Shoulder Tendinopathy

Shoulder Tendinopathy

(Shoulder Tendonitis; Shoulder Tendinosis; Bicipital Tendinopathy; Bicipital Tendonitis; Bicipital Tendinosis; Supraspinatus Tendinopathy; Supraspinatus Tendonitis; Supraspinatus Tendinosis; Pitcher's Shoulder; Swimmer's Shoulder; Tennis Shoulder)

Definition

Shoulder tendinopathy is an injury to a tendon in the shoulder. Tendons connect muscle to bone, often near a joint. Tendinopathy makes it hard to move the shoulder due to:

  • Tendinosis—tiny tears in the tendon with little or no inflammation
  • Tendonitis—inflammation of the tendon

Shoulder Tendons

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Causes

The most common cause is overuse of a muscle and tendon. This can happen with repetitive motions such as reaching overhead or throwing.

It may be caused by:

  • Inflammatory disease in the shoulder, such as arthritis
  • Trauma to the shoulder, such as a fall on an outstretched arm

Risk Factors

This problem is more common in people 30 years of age and older. People who do these activities are also at higher risk:

  • Tennis or other racquet sports
  • Swimming
  • Baseball
  • Overhead assembly work, butchering, or using an overhead pressing machine

Symptoms

Symptoms start slowly over time. Pain is often worse when using the shoulder.

Common problems are:

  • Dull pain in the shoulder and upper arm
  • Pain at night, mainly when sleeping
  • Pain when reaching behind
  • Pain with overhead use
  • Shoulder weakness
  • Shoulder stiffness and problems moving

Diagnosis

You will be asked about your symptoms and health history. A physical exam will be done. It will focus on the shoulders. This is often enough to make the diagnosis.

Images may be taken. This can be done with:

Treatment

It may take weeks or months to heal. The goals of treatment are to ease pain and swelling. This may include:

  • Medicine to ease pain and swelling
  • A sling to prevent the shoulder from moving as it heals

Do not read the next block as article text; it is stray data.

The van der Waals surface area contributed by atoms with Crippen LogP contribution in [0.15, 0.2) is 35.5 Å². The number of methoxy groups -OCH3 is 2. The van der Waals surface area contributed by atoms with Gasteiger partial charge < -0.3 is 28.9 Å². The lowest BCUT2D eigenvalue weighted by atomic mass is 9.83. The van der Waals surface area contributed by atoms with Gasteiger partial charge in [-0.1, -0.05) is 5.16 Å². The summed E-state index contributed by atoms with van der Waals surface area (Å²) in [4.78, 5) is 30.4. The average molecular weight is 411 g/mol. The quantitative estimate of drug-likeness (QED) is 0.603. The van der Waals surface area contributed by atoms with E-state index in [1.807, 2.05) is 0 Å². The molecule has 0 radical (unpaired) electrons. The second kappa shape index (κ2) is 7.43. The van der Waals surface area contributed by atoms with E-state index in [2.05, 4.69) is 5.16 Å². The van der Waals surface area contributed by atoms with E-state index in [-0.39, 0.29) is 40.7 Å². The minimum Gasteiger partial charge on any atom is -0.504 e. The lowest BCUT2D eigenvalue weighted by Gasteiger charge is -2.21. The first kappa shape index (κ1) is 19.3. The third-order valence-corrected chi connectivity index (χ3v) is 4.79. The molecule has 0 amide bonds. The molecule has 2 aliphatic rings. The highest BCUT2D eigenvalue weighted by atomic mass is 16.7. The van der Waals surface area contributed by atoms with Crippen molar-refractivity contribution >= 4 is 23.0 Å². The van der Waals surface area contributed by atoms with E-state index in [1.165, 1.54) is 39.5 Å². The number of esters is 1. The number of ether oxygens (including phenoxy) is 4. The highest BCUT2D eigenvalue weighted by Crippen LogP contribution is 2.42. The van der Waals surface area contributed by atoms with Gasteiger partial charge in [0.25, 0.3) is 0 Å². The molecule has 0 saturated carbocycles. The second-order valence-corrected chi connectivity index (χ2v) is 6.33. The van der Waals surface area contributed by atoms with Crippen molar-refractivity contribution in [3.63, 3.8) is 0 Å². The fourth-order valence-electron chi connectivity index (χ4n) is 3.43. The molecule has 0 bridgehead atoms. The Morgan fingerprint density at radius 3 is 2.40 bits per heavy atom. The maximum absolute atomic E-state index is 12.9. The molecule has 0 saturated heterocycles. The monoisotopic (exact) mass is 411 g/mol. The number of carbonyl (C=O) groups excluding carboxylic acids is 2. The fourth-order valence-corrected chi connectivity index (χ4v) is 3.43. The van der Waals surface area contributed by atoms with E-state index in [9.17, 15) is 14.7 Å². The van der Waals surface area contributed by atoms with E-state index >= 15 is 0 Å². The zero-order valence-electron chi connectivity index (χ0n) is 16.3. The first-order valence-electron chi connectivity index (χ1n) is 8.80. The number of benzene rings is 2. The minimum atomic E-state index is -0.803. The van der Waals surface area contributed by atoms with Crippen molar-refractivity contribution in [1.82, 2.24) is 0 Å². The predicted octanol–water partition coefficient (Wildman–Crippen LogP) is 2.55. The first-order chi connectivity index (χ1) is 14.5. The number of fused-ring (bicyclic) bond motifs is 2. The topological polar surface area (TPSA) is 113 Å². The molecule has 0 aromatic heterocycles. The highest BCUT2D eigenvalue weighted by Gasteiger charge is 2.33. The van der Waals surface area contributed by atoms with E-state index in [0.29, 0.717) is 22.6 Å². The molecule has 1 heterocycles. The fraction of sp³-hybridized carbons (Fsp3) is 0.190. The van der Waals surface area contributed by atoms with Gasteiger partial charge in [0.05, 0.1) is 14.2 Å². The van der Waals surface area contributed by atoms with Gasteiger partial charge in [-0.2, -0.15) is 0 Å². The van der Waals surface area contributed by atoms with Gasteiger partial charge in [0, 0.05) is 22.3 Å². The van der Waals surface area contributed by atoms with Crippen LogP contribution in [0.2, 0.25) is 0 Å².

• Exercises to help with strength, flexibility, and range of motion

Surgery

Some people may need surgery to repair the tendon. The type that is done depends on the injury.

Prevention

This problem cannot always be prevented. Starting a new sport slowly may help lower the risk of injury.

RESOURCES:

Arthroscopy Association of North America
http://www.aana.org
Ortho Info—American Academy of Orthopaedic Surgeons
http://orthoinfo.org

CANADIAN RESOURCES:

Canadian Orthopaedic Association
http://www.coa-aco.org
Canadian Orthopaedic Foundation
http://www.canorth.org

References:

Biceps tendonitis and biceps rupture. EBSCO DynaMed website. Available at: https://www.dyname... . Updated February 5, 2105. Accessed December 9, 2019.
Derry S, Wiffen PJ, et al. Topical analgesics for acute and chronic pain in adults—an overview of Cochrane Reviews. 2017 May 12;5:CD008609.
Snyder GM, Mair SD, et al. Tendinopathy of the long head of the biceps. Med Sport Sci. 2012;57:76-89.
Swimmer's shoulder. Cleveland Clinic website. Available at:
...(Click grey area to select URL)
Accessed December 9, 2019.
Shoulder impingement/rotator cuff tendinitis. Ortho Info—American Academy of Orthopaedic Surgeons website. Available at:
...(Click grey area to select URL)
Updated February 2011. Accessed December 9, 2019.
Last reviewed September 2019 by EBSCO Medical Review Board Laura Lei-Rivera, PT, DPT, GCS
Last Updated: 12/9/2019

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This content is reviewed regularly and is updated when new and relevant evidence is made available. This information is neither intended nor implied to be a substitute for professional medical advice. Always seek the advice of your physician or other qualified health provider prior to starting any new treatment or with questions regarding a medical condition.

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